An obstacle that presents a significant hurdle toward the clinical implementation of polymers and polymer-based nanomaterials for drug delivery applications is a lack of reproducible and scalable synthetic protocols. Polymer nanoparticles, as an example, are typically obtained via multiple formulation and modification steps. To overcome these challenges, Prof. Jeremiah Johnson described the preparation of macromolecular prodrugs starting from complex, small building blocks, which are accessible via organic synthesis. (122−125) These small building blocks are then assembled together, for example, using ring-opening metathesis polymerization (ROMP), into the desired nanomaterial, thereby decoupling synthetic complexity and scalability.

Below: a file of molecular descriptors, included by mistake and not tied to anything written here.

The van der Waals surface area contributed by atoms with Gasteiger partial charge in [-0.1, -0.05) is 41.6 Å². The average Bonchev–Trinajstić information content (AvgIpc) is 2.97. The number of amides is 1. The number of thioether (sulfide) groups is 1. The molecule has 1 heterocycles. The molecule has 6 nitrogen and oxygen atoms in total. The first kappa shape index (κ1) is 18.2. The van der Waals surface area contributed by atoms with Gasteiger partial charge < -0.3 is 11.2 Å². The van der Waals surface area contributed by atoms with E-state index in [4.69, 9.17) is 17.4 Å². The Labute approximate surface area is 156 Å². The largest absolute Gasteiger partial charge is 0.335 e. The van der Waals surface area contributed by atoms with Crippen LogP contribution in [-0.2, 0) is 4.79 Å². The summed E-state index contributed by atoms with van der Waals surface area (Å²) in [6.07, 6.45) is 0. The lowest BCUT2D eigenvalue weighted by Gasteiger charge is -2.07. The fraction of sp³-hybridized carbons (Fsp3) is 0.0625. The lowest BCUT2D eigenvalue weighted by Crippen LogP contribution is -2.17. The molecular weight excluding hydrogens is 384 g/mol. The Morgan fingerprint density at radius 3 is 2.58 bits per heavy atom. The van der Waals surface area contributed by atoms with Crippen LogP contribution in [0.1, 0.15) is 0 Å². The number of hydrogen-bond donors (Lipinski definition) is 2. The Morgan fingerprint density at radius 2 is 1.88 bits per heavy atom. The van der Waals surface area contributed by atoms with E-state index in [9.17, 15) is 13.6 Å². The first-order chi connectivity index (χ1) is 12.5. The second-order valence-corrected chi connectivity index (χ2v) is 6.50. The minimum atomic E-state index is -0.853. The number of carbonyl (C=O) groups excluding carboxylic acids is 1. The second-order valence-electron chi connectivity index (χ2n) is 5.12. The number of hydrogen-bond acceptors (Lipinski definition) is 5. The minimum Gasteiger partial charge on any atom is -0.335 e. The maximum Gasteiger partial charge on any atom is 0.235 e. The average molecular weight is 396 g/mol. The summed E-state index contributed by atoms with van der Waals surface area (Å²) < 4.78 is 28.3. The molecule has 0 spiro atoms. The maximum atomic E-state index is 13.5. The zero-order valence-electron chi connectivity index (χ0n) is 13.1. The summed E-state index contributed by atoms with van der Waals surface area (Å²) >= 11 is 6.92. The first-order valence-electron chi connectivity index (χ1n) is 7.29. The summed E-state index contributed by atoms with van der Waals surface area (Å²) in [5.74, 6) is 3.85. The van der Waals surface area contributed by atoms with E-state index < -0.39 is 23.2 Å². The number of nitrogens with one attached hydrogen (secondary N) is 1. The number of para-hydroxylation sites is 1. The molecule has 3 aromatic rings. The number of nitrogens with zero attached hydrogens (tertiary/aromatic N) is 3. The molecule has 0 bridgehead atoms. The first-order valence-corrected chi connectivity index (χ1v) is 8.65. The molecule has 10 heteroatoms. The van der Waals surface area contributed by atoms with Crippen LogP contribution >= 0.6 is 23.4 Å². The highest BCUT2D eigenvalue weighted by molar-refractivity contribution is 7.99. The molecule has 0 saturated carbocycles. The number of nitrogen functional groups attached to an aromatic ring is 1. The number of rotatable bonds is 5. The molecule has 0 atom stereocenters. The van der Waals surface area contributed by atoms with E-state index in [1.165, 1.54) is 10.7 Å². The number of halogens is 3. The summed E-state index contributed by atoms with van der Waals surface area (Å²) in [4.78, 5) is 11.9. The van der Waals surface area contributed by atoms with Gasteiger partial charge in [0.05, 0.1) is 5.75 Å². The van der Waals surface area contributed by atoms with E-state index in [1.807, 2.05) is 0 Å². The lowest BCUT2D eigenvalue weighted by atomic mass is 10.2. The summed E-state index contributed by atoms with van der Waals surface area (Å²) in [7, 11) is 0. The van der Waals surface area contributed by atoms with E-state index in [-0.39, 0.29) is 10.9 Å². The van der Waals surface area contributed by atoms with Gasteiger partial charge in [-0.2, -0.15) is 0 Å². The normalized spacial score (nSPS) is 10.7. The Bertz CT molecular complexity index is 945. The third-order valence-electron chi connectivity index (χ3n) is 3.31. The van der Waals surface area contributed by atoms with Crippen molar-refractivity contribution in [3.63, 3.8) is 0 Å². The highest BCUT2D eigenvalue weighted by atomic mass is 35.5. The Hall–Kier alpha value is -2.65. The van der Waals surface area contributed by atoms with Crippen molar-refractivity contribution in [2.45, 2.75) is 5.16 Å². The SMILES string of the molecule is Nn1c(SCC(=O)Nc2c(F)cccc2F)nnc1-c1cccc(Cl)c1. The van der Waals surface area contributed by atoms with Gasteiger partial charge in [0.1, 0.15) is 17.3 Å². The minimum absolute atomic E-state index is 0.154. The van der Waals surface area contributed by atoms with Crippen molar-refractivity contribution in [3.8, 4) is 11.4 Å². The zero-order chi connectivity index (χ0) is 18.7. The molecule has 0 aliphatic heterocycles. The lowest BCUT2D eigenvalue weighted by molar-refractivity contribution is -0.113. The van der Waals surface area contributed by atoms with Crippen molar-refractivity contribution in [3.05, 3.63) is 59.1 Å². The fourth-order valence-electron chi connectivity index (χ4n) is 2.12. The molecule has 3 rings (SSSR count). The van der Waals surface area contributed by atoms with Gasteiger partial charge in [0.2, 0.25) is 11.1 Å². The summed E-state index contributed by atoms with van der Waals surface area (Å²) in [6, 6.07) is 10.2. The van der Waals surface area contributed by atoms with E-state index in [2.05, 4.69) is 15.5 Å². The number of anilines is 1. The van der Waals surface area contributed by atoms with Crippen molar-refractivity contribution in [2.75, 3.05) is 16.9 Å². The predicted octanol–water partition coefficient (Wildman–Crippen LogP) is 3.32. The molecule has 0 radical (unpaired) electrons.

Polymers and polymer nanoparticles are widely acknowledged for their ability to prolong the blood circulation time of therapeutics and to facilitate targeted delivery (e.g., to a tumor in cancer therapy). In addition to controlling plasma half-life and enabling targeted delivery of therapeutics, another pressing problem, in particular for biologics (such as peptide-, protein-, or nucleotide-based actives), is their stability during shipping and storage. (126) This is a fundamental research problem, yet one with enormous impact in those parts of the world where an effective and reliable cold chain from the manufacturer to the patient is absent. Addressing this challenge, Prof. Heather Maynard emphasized the need for improved polymers for protein stabilization, especially for prolonged storage, and presented functional polymer designs, some also degradable, that enabled protein protection to heat and mechanical agitation. The polymers could be conjugated to proteins and peptides, added as excipients, or used to surround the biologic as a nanoparticle for potential use in medicine. (127−133)